6. I don’t think every race needs to be a some huge inspiration experience that makes you look at your soul on a new level or whatever and whatnot. I honestly quit reading some running blogs because every.single.race.recap was like reading an entry from chicken soup for the runner’s soul. Sometimes, you just run a race and you love it or don’t love it and it just is what it is 🙂 I ran one marathon a few years ago and it was fine. I definitely felt like I’d accomplished something awesome but it didn’t change my life. I may run another one someday, I may not. For now I love half marathons…I like being able to push it but not feel like I have to sprint the entire time (like a 5k, though those are growing on me). I do races because I enjoy running with or without goals and that is just enough for me right now 🙂 I know not everyone is like that and there is NOTHING wrong with being introspective after a race or setting lofty goals every time. Just not me! haha

  7. I really wish I could run at least one marathon in my future, but it isn’t looking good. You’re right, though, when completely ANY distance for the first time finishing injury free is the ultimate reward. I did love my first half marathon. The distance seemed perfect for me and I just loved every minute of it. It wasn’t too short, but it wasn’t too long either. Just right 🙂

  8. I think it’s perfectly acceptable to set a goal for a first time marathon. You run a lot and certainly know your own abilities. I think the goal you selected was perfect. A time you knew you could get close to and maybe a little bit of a reach to make it challenging. Onward and upward.

  9. NYCM was my 3rd marathon and honestly…yes it’s awesome and I appreciate the support and well wishes and congratulatory messages but for some reason I am just a little like eh to the whole thing (yet am running another in a month…total masochist). I would seriously “forget” that I had ran a marathon and be like…oh yeah I was in the middle of it a day ago.
    I think goals are good as a guideline but you also have to be prepared to adjust. My first was in Miami, training in the cold NYC and waking up to high humidity and heat meant I had to abandon pacing goals and adjust for that half way through. I was pissy about it until I decided to stop whining and enjoy the experience.
    I will run more because I love the challenge but I will always love the half marathon distance and will probably focus on that for spring racing. I hate that even though I did speed work I still feel SLOW.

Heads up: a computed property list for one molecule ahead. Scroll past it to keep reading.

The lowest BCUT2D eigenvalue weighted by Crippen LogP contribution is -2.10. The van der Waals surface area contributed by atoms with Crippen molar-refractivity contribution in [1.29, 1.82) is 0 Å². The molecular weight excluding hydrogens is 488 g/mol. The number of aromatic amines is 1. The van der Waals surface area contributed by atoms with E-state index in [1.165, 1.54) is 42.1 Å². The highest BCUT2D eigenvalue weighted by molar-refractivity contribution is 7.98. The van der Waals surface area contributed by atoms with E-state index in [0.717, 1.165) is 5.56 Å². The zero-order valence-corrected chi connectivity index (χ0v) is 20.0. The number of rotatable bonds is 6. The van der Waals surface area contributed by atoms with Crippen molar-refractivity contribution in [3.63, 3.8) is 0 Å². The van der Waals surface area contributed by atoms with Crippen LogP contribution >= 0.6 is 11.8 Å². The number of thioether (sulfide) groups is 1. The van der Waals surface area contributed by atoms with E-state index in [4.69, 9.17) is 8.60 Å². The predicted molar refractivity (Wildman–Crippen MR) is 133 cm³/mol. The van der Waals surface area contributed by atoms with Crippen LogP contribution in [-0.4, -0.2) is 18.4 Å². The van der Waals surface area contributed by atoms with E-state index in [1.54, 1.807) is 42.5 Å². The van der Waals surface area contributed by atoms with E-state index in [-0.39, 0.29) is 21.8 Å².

10. I guess my favorite distance is the 10k. I really like racing it, and now that I’ve broken 50 three times, I want to get an even faster time.
    I’ve never run a marathon, but after my first half I was elated. I truly love distance running, I just seem to encounter problems training for long races (injuries). 10 milers/15ks are a good compromise, and there is a 15k on my birthday I want to do! I suppose I should run…

  11. Hi, I don’t think I felt changed after my first marathon. I think it took time to settle in. The marathon was the 2nd race I ever ran so I didn’t have any expectations going into it, other than that I would finish come hell or high water!
    Looking back on that race and my journey since, I think it did change me. I discovered things about my self while training for and running those races. The old analogy, life is a marathon, not a sprint. It seems so trite. But often I look at problems and struggles as just another hill. Throw me another one and I’ll get over that one also.
    My favorite distance is the Half Marathon. It’s long enough to feel like a race, and you definatley feel like you were out for a run. But, it’s not so long as to cause a lot of pain. I refer to it as a “civilized distance”. A marathon is like the normandy invasion, a half is a fun afternoon activity.

    1. The second race you ever ran!? Oh wow that is awesome! i kind of think of that marathon quote as similar to enjoying the process as well as the end result.

      I agree completely about the half!

  12. I have never ran a marathon and, honestly, I’m not sure I ever will. I have the attention span of a 3 year old, so I end up bored after an hour. 5Ks are normally my favorite distance to run, purely because of the limited time investment.

    As an amusing “wind” note, I was running a 5K in San Diego. When I signed up for it, they told me that we’d be running through the lamp district. I went and walked the path, ran it a couple of times, felt prepared. And then the day came and they changed their mind. They had us run by the bay instead. It was absolutely gorgeous and OMG so freakin’ windy. Every direction I ran in had the wind in my face, which I’m not even sure how that’s possible!

    1. Wow that sounds terrible! The marathon you aren’t going as fast as a 5k so I’m sure the constant wind was awful . That is the problem with VA Beach races…the wind never ends!

  13. To say it didn’t change you at all meant either you learned absolutely nothing from the experience or you didn’t try at all. You might not see the changes, but I bet you learned at least one thing about yourself during the race. Even if that one thing is so tiny, a change occurred.

    1. I was referring more towards changing my opinion of running and wanting to only run full marathons. I learned more about myself in those three hours then I would like to think. It was a lot of fun though and I don’t regret anything about the race. 🙂

      1. Gotcha. I think if anyone just only wants to do marathons, they are completely limiting themselves from reaching full potential as a runner.